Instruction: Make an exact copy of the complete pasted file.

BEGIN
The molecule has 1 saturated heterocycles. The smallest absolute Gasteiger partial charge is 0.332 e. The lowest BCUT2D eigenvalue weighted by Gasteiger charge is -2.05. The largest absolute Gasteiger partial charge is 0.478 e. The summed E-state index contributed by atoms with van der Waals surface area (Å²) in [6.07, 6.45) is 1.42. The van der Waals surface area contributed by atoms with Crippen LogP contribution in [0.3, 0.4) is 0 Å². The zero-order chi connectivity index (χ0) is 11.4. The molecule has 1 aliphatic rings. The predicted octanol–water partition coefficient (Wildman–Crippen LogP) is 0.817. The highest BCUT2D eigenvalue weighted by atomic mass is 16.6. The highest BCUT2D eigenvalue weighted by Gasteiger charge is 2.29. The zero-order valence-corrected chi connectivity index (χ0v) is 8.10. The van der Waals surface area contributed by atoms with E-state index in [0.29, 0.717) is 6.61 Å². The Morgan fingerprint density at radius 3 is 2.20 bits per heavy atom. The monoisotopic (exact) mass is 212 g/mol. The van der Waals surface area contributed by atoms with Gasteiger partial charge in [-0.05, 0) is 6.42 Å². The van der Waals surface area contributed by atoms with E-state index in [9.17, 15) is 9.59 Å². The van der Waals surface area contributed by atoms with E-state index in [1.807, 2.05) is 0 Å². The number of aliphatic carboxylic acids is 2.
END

The molecule has 1 saturated heterocycles. The smallest absolute Gasteiger partial charge is 0.332 e. The lowest BCUT2D eigenvalue weighted by Gasteiger charge is -2.05. The largest absolute Gasteiger partial charge is 0.478 e. The summed E-state index contributed by atoms with van der Waals surface area (Å²) in [6.07, 6.45) is 1.42. The van der Waals surface area contributed by atoms with Crippen LogP contribution in [0.3, 0.4) is 0 Å². The zero-order chi connectivity index (χ0) is 11.4. The molecule has 1 aliphatic rings. The predicted octanol–water partition coefficient (Wildman–Crippen LogP) is 0.817. The highest BCUT2D eigenvalue weighted by atomic mass is 16.6. The highest BCUT2D eigenvalue weighted by Gasteiger charge is 2.29. The zero-order valence-corrected chi connectivity index (χ0v) is 8.10. The van der Waals surface area contributed by atoms with E-state index in [0.29, 0.717) is 6.61 Å². The Morgan fingerprint density at radius 3 is 2.20 bits per heavy atom. The monoisotopic (exact) mass is 212 g/mol. The van der Waals surface area contributed by atoms with Gasteiger partial charge in [-0.05, 0) is 6.42 Å². The van der Waals surface area contributed by atoms with E-state index in [9.17, 15) is 9.59 Å². The van der Waals surface area contributed by atoms with E-state index in [1.807, 2.05) is 0 Å². The number of aliphatic carboxylic acids is 2.